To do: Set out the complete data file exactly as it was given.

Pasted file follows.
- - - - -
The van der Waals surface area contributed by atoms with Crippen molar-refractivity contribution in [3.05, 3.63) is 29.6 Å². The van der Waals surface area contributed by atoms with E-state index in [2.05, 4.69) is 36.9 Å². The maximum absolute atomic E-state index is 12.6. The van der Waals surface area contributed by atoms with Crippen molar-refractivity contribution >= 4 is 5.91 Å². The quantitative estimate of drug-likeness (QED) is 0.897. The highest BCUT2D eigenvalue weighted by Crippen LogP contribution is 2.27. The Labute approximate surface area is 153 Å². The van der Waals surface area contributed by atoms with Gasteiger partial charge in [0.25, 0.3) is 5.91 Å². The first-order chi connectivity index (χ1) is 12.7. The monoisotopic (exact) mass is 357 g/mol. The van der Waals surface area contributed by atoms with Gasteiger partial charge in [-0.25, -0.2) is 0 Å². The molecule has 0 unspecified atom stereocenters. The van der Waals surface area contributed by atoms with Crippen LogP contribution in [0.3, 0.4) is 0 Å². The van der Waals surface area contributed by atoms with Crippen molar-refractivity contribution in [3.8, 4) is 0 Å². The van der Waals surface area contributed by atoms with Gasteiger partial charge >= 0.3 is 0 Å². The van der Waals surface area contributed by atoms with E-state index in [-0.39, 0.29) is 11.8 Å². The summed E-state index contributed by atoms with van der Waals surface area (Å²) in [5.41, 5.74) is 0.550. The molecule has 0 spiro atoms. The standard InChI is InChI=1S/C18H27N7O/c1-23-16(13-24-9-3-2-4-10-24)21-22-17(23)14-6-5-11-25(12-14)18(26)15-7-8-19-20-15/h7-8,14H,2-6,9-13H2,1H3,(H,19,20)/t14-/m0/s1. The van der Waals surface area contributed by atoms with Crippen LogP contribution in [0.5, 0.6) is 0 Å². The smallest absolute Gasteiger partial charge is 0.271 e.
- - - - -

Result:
The van der Waals surface area contributed by atoms with Crippen molar-refractivity contribution in [3.05, 3.63) is 29.6 Å². The van der Waals surface area contributed by atoms with E-state index in [2.05, 4.69) is 36.9 Å². The maximum absolute atomic E-state index is 12.6. The van der Waals surface area contributed by atoms with Crippen molar-refractivity contribution >= 4 is 5.91 Å². The quantitative estimate of drug-likeness (QED) is 0.897. The highest BCUT2D eigenvalue weighted by Crippen LogP contribution is 2.27. The Labute approximate surface area is 153 Å². The van der Waals surface area contributed by atoms with Gasteiger partial charge in [0.25, 0.3) is 5.91 Å². The first-order chi connectivity index (χ1) is 12.7. The monoisotopic (exact) mass is 357 g/mol. The van der Waals surface area contributed by atoms with Gasteiger partial charge in [-0.25, -0.2) is 0 Å². The molecule has 0 unspecified atom stereocenters. The van der Waals surface area contributed by atoms with Crippen LogP contribution in [0.3, 0.4) is 0 Å². The van der Waals surface area contributed by atoms with Crippen molar-refractivity contribution in [3.8, 4) is 0 Å². The van der Waals surface area contributed by atoms with Gasteiger partial charge >= 0.3 is 0 Å². The van der Waals surface area contributed by atoms with E-state index in [-0.39, 0.29) is 11.8 Å². The summed E-state index contributed by atoms with van der Waals surface area (Å²) in [5.41, 5.74) is 0.550. The molecule has 0 spiro atoms. The standard InChI is InChI=1S/C18H27N7O/c1-23-16(13-24-9-3-2-4-10-24)21-22-17(23)14-6-5-11-25(12-14)18(26)15-7-8-19-20-15/h7-8,14H,2-6,9-13H2,1H3,(H,19,20)/t14-/m0/s1. The van der Waals surface area contributed by atoms with Crippen LogP contribution in [0.5, 0.6) is 0 Å². The smallest absolute Gasteiger partial charge is 0.271 e.